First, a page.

If you’ve ever uttered something akin to the following to me:
“Well, we don’t really watch those type of shows”
“I mean, we have a set but we only use it for Attenborough”
“I’m not really sure I’ve heard of The Great Pottery Throw Down, but then the TV is in the east wing”*
Then it’s time for me to confess that I probably don’t like you that much. I mean, I’m sure I respect you and we’ve had some great times together where I pretend to understand what a concept album is, but for me, there’s always been something missing. Raymond Carver included baths, dancing and drinking in What We Talk About When We Talk About Love but disregarded Below Deck. Similarly, you don’t understand me if you don’t communicate in my chosen love language, Real Housewives of Beverly Hills. We lack the foundational joy and connection that is sharing a shit TV program, and hence missing the one bit of Twitter which feels truly unified (#Justice for Joe Black).
Pretending to not like telly has long been a signifier of intellectual snobbery, a quick way to demonstrate superiority over that anyone would choose to swerve a night of red stripe and impenetrable performance art in a cold warehouse in favour of staying in, trying to guess who’s singing Cardi B dressed as a sausage. Theatre people are especially susceptible to this insecurity. We feel the need to justify our telly viewing through a lens of high cultural capital (‘I mean, we have Sky, but only for the ballet on the arts channel’) or to plead ignorance of pop-culture basics. I had a colleague at Glyndebourne who claimed to have never heard of Girls Aloud. It was 2010 and he was from Cheam, and therefore obviously lying.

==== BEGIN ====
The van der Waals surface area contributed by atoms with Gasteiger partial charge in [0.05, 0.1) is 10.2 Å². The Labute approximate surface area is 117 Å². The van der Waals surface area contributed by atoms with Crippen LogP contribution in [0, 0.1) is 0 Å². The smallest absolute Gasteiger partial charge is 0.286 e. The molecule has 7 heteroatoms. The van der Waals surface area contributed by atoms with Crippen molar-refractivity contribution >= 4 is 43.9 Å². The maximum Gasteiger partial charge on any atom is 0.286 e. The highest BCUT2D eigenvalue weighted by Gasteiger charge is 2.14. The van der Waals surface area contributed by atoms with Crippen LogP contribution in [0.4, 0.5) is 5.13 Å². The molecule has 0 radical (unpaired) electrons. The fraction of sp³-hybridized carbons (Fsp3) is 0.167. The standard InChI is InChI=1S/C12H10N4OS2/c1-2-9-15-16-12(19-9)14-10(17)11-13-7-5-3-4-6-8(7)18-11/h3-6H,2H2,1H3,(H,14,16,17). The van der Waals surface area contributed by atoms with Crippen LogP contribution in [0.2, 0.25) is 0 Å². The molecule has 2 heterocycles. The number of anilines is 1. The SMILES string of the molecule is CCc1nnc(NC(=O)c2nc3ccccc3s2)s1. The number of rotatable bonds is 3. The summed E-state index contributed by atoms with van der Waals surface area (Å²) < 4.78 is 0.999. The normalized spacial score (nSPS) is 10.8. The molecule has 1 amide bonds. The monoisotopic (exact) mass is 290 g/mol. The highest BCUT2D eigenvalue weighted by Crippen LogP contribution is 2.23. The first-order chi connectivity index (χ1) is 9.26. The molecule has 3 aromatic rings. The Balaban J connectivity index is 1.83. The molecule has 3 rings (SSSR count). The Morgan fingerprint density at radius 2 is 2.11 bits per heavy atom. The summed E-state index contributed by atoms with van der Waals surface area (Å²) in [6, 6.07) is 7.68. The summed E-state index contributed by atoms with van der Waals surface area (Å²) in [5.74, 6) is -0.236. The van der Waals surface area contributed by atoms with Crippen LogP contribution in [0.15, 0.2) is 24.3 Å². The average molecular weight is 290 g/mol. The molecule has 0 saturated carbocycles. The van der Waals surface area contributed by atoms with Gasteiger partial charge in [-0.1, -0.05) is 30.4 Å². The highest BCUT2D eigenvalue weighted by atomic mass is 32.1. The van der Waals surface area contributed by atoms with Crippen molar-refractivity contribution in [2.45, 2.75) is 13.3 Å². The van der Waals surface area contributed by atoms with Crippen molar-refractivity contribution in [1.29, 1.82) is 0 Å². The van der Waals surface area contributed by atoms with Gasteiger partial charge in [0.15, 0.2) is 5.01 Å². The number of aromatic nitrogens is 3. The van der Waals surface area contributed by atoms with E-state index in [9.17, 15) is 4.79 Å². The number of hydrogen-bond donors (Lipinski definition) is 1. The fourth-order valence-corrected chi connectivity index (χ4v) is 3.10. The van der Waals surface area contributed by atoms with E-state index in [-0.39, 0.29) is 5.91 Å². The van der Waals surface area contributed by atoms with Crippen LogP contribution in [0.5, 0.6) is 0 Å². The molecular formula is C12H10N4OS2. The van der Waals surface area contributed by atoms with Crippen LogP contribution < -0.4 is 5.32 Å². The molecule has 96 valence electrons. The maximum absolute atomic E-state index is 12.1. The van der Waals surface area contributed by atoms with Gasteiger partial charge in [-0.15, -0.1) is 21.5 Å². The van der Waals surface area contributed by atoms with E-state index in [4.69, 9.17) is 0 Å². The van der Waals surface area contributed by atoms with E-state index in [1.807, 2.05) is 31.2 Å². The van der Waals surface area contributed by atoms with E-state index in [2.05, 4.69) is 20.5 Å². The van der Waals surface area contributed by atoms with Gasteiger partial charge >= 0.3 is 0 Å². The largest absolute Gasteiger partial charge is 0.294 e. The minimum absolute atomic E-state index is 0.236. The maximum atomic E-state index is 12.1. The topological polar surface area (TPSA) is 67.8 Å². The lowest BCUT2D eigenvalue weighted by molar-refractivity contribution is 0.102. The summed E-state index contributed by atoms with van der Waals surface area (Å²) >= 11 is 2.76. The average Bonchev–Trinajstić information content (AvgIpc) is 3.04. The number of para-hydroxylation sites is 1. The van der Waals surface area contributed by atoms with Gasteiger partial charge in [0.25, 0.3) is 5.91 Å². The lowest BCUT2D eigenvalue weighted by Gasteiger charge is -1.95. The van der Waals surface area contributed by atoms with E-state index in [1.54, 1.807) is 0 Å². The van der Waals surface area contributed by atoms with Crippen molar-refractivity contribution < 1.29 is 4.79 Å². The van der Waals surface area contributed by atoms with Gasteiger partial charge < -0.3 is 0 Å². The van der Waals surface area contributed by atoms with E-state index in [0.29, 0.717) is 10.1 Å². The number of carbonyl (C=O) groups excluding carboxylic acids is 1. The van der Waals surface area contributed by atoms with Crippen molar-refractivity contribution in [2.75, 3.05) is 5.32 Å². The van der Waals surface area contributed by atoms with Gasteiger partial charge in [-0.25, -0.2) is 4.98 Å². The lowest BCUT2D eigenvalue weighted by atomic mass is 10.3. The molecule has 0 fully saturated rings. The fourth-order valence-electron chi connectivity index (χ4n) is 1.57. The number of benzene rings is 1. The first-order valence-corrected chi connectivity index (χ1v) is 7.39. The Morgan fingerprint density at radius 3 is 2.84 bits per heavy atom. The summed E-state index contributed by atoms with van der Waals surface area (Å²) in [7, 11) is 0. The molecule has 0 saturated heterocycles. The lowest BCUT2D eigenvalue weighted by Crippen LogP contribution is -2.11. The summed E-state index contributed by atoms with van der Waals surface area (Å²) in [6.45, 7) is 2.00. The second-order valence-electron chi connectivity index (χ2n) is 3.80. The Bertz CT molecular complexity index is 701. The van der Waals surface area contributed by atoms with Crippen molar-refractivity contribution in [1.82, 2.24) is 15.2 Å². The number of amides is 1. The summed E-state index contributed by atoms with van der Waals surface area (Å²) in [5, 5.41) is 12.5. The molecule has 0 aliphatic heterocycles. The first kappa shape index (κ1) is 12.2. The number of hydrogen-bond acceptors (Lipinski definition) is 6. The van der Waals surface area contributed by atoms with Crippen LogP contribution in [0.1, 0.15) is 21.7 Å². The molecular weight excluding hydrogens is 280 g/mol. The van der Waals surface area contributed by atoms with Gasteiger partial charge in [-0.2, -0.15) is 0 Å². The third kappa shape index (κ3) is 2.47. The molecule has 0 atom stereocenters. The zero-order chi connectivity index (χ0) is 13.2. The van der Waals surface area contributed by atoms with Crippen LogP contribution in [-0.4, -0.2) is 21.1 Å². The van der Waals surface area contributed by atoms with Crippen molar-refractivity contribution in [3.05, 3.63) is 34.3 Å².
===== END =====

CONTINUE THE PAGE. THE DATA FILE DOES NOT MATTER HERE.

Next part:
Then lockdown came, and all you culture vultures were forced to get to know your sofa. Balancing your laptop on a pile of unread Deleuze after realising all that ‘working on your etchings’ people do in Austen novels is just a synonym for masturbation, you gaze into the Netflix abyss, not knowing where to start. But never fear, I, your favourite trash Auntie Frank, am here for you. And it gives me much pleasure to present the following recommendations…
If you like a Comedy of Manners, try The Real Housewives